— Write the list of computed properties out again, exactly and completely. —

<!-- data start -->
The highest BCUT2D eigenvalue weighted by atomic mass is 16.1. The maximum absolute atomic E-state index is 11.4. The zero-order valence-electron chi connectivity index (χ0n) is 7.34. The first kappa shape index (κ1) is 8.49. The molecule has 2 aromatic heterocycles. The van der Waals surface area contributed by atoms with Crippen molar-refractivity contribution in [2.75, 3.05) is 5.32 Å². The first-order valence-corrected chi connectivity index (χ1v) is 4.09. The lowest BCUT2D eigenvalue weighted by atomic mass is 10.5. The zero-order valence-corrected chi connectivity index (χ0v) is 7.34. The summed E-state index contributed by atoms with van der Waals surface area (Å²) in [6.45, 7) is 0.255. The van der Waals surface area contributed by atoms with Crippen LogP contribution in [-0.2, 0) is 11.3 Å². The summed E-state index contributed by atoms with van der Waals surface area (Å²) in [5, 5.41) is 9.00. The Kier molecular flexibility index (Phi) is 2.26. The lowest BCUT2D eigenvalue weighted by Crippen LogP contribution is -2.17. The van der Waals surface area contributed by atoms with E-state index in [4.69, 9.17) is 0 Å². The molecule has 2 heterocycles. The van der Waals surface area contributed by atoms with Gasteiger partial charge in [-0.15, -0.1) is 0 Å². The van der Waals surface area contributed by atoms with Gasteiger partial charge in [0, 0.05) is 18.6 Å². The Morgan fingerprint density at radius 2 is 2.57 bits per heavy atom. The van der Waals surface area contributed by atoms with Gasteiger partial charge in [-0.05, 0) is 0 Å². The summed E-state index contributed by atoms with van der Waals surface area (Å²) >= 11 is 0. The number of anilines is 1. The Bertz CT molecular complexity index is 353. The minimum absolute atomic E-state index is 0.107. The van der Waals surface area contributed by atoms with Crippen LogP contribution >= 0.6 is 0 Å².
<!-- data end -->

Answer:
The highest BCUT2D eigenvalue weighted by atomic mass is 16.1. The maximum absolute atomic E-state index is 11.4. The zero-order valence-electron chi connectivity index (χ0n) is 7.34. The first kappa shape index (κ1) is 8.49. The molecule has 2 aromatic heterocycles. The van der Waals surface area contributed by atoms with Crippen molar-refractivity contribution in [2.75, 3.05) is 5.32 Å². The first-order valence-corrected chi connectivity index (χ1v) is 4.09. The lowest BCUT2D eigenvalue weighted by atomic mass is 10.5. The zero-order valence-corrected chi connectivity index (χ0v) is 7.34. The summed E-state index contributed by atoms with van der Waals surface area (Å²) in [6.45, 7) is 0.255. The van der Waals surface area contributed by atoms with Crippen LogP contribution in [-0.2, 0) is 11.3 Å². The summed E-state index contributed by atoms with van der Waals surface area (Å²) in [5, 5.41) is 9.00. The Kier molecular flexibility index (Phi) is 2.26. The lowest BCUT2D eigenvalue weighted by Crippen LogP contribution is -2.17. The van der Waals surface area contributed by atoms with E-state index in [4.69, 9.17) is 0 Å². The molecule has 2 heterocycles. The van der Waals surface area contributed by atoms with Gasteiger partial charge in [-0.15, -0.1) is 0 Å². The van der Waals surface area contributed by atoms with Gasteiger partial charge in [0, 0.05) is 18.6 Å². The Morgan fingerprint density at radius 2 is 2.57 bits per heavy atom. The van der Waals surface area contributed by atoms with Gasteiger partial charge in [-0.05, 0) is 0 Å². The summed E-state index contributed by atoms with van der Waals surface area (Å²) >= 11 is 0. The number of anilines is 1. The Bertz CT molecular complexity index is 353. The minimum absolute atomic E-state index is 0.107. The van der Waals surface area contributed by atoms with Crippen LogP contribution >= 0.6 is 0 Å².